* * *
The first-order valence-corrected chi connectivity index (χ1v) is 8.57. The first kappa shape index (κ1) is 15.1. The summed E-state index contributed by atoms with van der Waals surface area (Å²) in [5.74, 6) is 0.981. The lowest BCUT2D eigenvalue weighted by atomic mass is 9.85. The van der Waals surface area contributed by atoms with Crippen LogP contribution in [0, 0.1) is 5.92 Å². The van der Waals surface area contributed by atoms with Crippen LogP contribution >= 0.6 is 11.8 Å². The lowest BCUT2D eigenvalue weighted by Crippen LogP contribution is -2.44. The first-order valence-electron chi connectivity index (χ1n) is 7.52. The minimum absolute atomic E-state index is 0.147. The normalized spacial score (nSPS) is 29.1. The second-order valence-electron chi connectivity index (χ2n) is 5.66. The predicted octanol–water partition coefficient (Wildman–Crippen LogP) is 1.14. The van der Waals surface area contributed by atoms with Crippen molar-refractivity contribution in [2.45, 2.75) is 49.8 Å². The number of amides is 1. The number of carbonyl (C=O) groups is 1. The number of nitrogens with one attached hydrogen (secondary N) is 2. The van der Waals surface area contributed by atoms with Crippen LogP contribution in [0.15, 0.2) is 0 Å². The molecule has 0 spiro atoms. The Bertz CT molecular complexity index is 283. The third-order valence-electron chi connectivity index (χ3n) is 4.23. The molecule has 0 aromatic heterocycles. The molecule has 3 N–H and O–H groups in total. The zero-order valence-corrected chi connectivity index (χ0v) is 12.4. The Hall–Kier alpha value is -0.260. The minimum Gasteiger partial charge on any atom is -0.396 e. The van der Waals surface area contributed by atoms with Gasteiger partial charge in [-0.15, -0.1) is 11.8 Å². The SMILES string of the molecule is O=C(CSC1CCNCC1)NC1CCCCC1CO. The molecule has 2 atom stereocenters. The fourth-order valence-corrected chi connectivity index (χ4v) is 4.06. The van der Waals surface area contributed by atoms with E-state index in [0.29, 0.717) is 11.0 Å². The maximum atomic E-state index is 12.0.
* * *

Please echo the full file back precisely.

The first-order valence-corrected chi connectivity index (χ1v) is 8.57. The first kappa shape index (κ1) is 15.1. The summed E-state index contributed by atoms with van der Waals surface area (Å²) in [5.74, 6) is 0.981. The lowest BCUT2D eigenvalue weighted by atomic mass is 9.85. The van der Waals surface area contributed by atoms with Crippen LogP contribution in [0, 0.1) is 5.92 Å². The van der Waals surface area contributed by atoms with Crippen LogP contribution >= 0.6 is 11.8 Å². The lowest BCUT2D eigenvalue weighted by Crippen LogP contribution is -2.44. The first-order valence-electron chi connectivity index (χ1n) is 7.52. The minimum absolute atomic E-state index is 0.147. The normalized spacial score (nSPS) is 29.1. The second-order valence-electron chi connectivity index (χ2n) is 5.66. The predicted octanol–water partition coefficient (Wildman–Crippen LogP) is 1.14. The van der Waals surface area contributed by atoms with Crippen molar-refractivity contribution in [2.45, 2.75) is 49.8 Å². The number of amides is 1. The number of carbonyl (C=O) groups is 1. The number of nitrogens with one attached hydrogen (secondary N) is 2. The van der Waals surface area contributed by atoms with Crippen LogP contribution in [0.15, 0.2) is 0 Å². The molecule has 0 spiro atoms. The Bertz CT molecular complexity index is 283. The third-order valence-electron chi connectivity index (χ3n) is 4.23. The molecule has 0 aromatic heterocycles. The molecule has 3 N–H and O–H groups in total. The zero-order valence-corrected chi connectivity index (χ0v) is 12.4. The Hall–Kier alpha value is -0.260. The minimum Gasteiger partial charge on any atom is -0.396 e. The van der Waals surface area contributed by atoms with Gasteiger partial charge in [-0.15, -0.1) is 11.8 Å². The SMILES string of the molecule is O=C(CSC1CCNCC1)NC1CCCCC1CO. The molecule has 2 atom stereocenters. The fourth-order valence-corrected chi connectivity index (χ4v) is 4.06. The van der Waals surface area contributed by atoms with E-state index in [0.29, 0.717) is 11.0 Å². The maximum atomic E-state index is 12.0.